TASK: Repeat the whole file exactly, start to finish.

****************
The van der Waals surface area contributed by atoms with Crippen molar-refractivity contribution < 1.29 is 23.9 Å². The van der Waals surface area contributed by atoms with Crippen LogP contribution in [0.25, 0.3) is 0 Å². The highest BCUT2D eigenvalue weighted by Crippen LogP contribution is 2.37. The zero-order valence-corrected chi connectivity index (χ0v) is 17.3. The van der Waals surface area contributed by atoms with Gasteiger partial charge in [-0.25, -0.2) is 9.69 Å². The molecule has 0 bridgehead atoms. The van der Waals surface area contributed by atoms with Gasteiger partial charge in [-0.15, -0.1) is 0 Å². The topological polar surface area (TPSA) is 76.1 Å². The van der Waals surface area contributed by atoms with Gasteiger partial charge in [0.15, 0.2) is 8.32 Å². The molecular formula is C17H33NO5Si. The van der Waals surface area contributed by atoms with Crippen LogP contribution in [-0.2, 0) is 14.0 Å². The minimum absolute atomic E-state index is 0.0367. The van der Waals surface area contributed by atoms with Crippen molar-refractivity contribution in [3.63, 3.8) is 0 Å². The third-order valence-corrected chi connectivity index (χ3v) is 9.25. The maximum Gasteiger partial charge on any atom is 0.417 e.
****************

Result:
The van der Waals surface area contributed by atoms with Crippen molar-refractivity contribution < 1.29 is 23.9 Å². The van der Waals surface area contributed by atoms with Crippen LogP contribution in [0.25, 0.3) is 0 Å². The highest BCUT2D eigenvalue weighted by Crippen LogP contribution is 2.37. The zero-order valence-corrected chi connectivity index (χ0v) is 17.3. The van der Waals surface area contributed by atoms with Gasteiger partial charge in [-0.25, -0.2) is 9.69 Å². The molecule has 0 bridgehead atoms. The van der Waals surface area contributed by atoms with Gasteiger partial charge in [-0.15, -0.1) is 0 Å². The topological polar surface area (TPSA) is 76.1 Å². The van der Waals surface area contributed by atoms with Gasteiger partial charge in [0.15, 0.2) is 8.32 Å². The molecular formula is C17H33NO5Si. The van der Waals surface area contributed by atoms with Crippen LogP contribution in [-0.2, 0) is 14.0 Å². The minimum absolute atomic E-state index is 0.0367. The van der Waals surface area contributed by atoms with Crippen molar-refractivity contribution in [3.63, 3.8) is 0 Å². The third-order valence-corrected chi connectivity index (χ3v) is 9.25. The maximum Gasteiger partial charge on any atom is 0.417 e.